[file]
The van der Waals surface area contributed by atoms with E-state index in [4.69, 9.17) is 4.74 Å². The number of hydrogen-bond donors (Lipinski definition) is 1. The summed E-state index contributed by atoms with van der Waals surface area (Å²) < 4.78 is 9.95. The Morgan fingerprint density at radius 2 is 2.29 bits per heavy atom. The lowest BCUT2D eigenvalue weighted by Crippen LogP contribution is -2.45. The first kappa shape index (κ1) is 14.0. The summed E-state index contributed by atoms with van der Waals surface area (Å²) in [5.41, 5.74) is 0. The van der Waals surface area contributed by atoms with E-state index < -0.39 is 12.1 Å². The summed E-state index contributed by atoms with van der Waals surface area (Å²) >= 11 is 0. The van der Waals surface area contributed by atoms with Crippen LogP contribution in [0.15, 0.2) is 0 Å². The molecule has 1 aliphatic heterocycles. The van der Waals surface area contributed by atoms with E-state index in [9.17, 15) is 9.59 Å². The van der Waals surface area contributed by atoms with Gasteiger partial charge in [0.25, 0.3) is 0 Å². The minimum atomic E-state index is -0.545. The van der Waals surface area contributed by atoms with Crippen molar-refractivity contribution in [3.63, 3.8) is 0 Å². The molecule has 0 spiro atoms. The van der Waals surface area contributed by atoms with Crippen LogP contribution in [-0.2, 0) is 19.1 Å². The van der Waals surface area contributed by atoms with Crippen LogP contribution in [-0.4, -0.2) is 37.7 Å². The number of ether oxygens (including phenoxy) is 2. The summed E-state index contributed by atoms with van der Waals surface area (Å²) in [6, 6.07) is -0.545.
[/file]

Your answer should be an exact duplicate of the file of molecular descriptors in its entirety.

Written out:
The van der Waals surface area contributed by atoms with E-state index in [4.69, 9.17) is 4.74 Å². The number of hydrogen-bond donors (Lipinski definition) is 1. The summed E-state index contributed by atoms with van der Waals surface area (Å²) < 4.78 is 9.95. The Morgan fingerprint density at radius 2 is 2.29 bits per heavy atom. The lowest BCUT2D eigenvalue weighted by Crippen LogP contribution is -2.45. The first kappa shape index (κ1) is 14.0. The summed E-state index contributed by atoms with van der Waals surface area (Å²) in [5.41, 5.74) is 0. The van der Waals surface area contributed by atoms with E-state index < -0.39 is 12.1 Å². The summed E-state index contributed by atoms with van der Waals surface area (Å²) >= 11 is 0. The van der Waals surface area contributed by atoms with Crippen LogP contribution in [0.15, 0.2) is 0 Å². The molecule has 1 aliphatic heterocycles. The van der Waals surface area contributed by atoms with E-state index in [9.17, 15) is 9.59 Å². The van der Waals surface area contributed by atoms with Gasteiger partial charge in [0.25, 0.3) is 0 Å². The minimum atomic E-state index is -0.545. The van der Waals surface area contributed by atoms with Crippen molar-refractivity contribution in [3.63, 3.8) is 0 Å². The molecule has 0 spiro atoms. The van der Waals surface area contributed by atoms with Crippen LogP contribution in [-0.2, 0) is 19.1 Å². The van der Waals surface area contributed by atoms with Crippen LogP contribution in [-0.4, -0.2) is 37.7 Å². The number of ether oxygens (including phenoxy) is 2. The summed E-state index contributed by atoms with van der Waals surface area (Å²) in [6, 6.07) is -0.545.